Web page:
Insight 1:  Sometimes we get messed over by our own procrastination, and it feels lousy.

Lesson 1:  Don’t procrastinate.

Caveat:  This is easier said than done.

It was a busy week, but a couple of evenings later I gathered the strength to face the question of whether it was a hose problem or a washer problem. I ran water into the machine, watched it drain and spin, and there was apparently no problem. Wanting to believe that the prior event was an anomaly, I started another small load and walked away. Which resulted in water on the floor again.

Insight 2:  We know what we know, even if we don’t want to admit it.

Lesson 2:  We can avoid messes if we take responsibility for what we know.

Caveat:  Sometimes it’s hard to know how.

Clearly it was not simply a problem with the hose. With the washing machine several years old, and the high cost of a service call, we chose to replace the machine. I was glad to have that option, and assumed I would find something similar to the old washer, have it delivered, and get on with the laundry.

But the technology of washing machines has moved on, and there were things to learn in order to make a good decision. When I finally understood this, I regretted my thoughtlessness and began trying to learn enough to choose wisely.

Insight 3:  Good decisions require knowledge and attention.

Lesson 3:  Acting responsibly involves making an effort to learn.

Caveat:  There are limits to what we can know; we simply do the best we can.

Now I have a front-loading washing machine, which uses less water, detergent, and power than the old one. I’m still getting used to it. For as long as I’ve been doing laundry, getting clothes clean has meant agitation—energetic churning of fabric through great quantities of water and suds. I had to embrace a new paradigm as I watched the first load of sheets cycle through the wash.

The drum turned, lifting the sheets gently to the right until they dropped, and continued to turn slowly, lifting and dropping. Then the machine stopped and turned in the opposite direction to lift and drop the fabric again. Over and over. It was more like the movement of women beating laundry against river rocks than my familiar modern way of washing clothes. The new machine uses just enough water to wet the fabric, then lifts and drops the laundry until it’s clean. Amazingly, it works—the steady, rhythmic motion of the ancient way is apparently the right idea.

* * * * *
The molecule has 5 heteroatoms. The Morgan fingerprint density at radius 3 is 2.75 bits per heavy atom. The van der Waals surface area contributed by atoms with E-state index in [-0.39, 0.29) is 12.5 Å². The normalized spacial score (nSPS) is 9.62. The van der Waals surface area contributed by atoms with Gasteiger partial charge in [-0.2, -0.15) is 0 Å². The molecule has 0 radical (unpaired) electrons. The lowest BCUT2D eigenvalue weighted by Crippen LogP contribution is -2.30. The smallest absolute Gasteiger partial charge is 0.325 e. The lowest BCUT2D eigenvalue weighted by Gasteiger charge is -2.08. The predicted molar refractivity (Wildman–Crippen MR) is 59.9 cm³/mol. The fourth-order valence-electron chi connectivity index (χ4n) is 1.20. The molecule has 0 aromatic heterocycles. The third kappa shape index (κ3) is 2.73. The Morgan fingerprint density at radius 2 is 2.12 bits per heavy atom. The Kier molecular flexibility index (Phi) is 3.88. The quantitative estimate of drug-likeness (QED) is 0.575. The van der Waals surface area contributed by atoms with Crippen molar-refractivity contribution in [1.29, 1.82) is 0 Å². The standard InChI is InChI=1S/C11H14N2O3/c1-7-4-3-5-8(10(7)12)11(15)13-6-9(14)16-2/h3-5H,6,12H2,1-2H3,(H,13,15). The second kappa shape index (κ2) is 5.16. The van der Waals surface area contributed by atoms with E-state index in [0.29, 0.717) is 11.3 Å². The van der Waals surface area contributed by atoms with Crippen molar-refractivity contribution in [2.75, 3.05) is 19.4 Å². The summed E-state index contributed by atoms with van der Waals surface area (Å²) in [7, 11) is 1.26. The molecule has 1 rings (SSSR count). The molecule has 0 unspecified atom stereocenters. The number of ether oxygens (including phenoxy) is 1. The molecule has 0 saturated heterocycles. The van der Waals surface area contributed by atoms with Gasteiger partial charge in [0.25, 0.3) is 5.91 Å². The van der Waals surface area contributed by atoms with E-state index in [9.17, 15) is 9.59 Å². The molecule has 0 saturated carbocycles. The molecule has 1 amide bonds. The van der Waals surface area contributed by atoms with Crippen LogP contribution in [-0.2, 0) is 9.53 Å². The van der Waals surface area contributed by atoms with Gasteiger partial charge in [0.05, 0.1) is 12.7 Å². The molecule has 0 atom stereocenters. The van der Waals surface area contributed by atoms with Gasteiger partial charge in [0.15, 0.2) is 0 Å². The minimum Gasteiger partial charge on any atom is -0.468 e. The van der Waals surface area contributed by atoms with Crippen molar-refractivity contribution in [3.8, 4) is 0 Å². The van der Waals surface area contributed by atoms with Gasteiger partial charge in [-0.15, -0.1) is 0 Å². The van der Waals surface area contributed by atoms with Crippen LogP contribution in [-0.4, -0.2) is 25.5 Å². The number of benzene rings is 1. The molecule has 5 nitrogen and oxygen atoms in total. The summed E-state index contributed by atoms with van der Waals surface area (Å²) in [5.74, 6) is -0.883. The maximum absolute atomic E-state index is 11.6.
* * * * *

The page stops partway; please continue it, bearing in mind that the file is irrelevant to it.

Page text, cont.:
Insight 4:  All the agitation that I thought of as necessary…isn’t.

Lesson 4:  Some assumptions about how things must be done are wrong. Look for a simpler and more sustainable way. There are clues to be found in the past.

Caveat:  I’m grateful not to be washing clothes in the river. New technology can be a good partner to the old ways.

I realize from the whole experience that it’s important to leave room for what genuinely needs attention. Including the need for sleep. But I’m also wondering about other kinds of agitation I’ve assumed was necessary. Maybe I need to rethink some of them.

Is there another way to do things without so much churning?

Praying the Psalms

Part 3 in a series on Breath Prayers

The Psalms show us that any emotion offered to God is appropriate for prayer. Nothing is off-limits. Psalms express grief, despair, vengefulness, fear, rage, and desolation, as well as thankfulness, hope, faith, trust, celebration, and joy – to name a few. Every aspect of who we are is acceptable to bring to prayer.